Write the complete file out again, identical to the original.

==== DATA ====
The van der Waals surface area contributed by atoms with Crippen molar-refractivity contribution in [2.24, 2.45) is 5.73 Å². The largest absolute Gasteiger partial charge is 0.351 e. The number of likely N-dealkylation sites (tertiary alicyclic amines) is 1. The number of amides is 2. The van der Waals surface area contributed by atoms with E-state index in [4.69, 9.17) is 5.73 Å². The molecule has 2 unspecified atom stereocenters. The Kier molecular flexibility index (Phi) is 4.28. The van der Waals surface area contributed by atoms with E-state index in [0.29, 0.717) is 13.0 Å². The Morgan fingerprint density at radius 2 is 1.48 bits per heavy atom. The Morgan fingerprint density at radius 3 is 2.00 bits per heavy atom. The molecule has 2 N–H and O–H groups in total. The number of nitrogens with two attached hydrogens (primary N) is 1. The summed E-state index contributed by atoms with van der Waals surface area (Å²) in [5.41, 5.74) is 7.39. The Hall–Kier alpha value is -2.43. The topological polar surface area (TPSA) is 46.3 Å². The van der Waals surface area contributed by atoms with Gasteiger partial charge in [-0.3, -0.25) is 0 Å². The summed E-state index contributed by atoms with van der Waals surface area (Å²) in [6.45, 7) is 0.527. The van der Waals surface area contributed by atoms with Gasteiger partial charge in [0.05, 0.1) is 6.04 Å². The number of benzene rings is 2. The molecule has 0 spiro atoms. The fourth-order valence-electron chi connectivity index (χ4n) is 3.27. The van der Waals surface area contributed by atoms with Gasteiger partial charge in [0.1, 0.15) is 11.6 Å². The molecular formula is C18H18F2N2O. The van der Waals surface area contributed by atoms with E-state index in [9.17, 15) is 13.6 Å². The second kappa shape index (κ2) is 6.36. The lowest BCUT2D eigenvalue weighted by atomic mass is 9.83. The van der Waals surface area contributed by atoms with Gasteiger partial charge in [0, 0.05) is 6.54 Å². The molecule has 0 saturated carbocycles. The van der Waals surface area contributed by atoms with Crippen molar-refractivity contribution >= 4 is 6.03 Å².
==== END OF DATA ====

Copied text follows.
The van der Waals surface area contributed by atoms with Crippen molar-refractivity contribution in [2.24, 2.45) is 5.73 Å². The largest absolute Gasteiger partial charge is 0.351 e. The number of likely N-dealkylation sites (tertiary alicyclic amines) is 1. The number of amides is 2. The van der Waals surface area contributed by atoms with E-state index in [4.69, 9.17) is 5.73 Å². The molecule has 2 unspecified atom stereocenters. The Kier molecular flexibility index (Phi) is 4.28. The van der Waals surface area contributed by atoms with E-state index in [0.29, 0.717) is 13.0 Å². The Morgan fingerprint density at radius 2 is 1.48 bits per heavy atom. The Morgan fingerprint density at radius 3 is 2.00 bits per heavy atom. The molecule has 2 N–H and O–H groups in total. The number of nitrogens with two attached hydrogens (primary N) is 1. The summed E-state index contributed by atoms with van der Waals surface area (Å²) in [5.41, 5.74) is 7.39. The Hall–Kier alpha value is -2.43. The topological polar surface area (TPSA) is 46.3 Å². The van der Waals surface area contributed by atoms with Gasteiger partial charge in [-0.3, -0.25) is 0 Å². The summed E-state index contributed by atoms with van der Waals surface area (Å²) in [6.45, 7) is 0.527. The van der Waals surface area contributed by atoms with Gasteiger partial charge in [0.05, 0.1) is 6.04 Å². The number of benzene rings is 2. The molecule has 0 spiro atoms. The fourth-order valence-electron chi connectivity index (χ4n) is 3.27. The van der Waals surface area contributed by atoms with Gasteiger partial charge in [0.1, 0.15) is 11.6 Å². The molecular formula is C18H18F2N2O. The van der Waals surface area contributed by atoms with E-state index in [9.17, 15) is 13.6 Å². The second kappa shape index (κ2) is 6.36. The lowest BCUT2D eigenvalue weighted by atomic mass is 9.83. The van der Waals surface area contributed by atoms with Gasteiger partial charge in [0, 0.05) is 6.54 Å². The molecule has 0 saturated carbocycles. The van der Waals surface area contributed by atoms with Crippen molar-refractivity contribution >= 4 is 6.03 Å².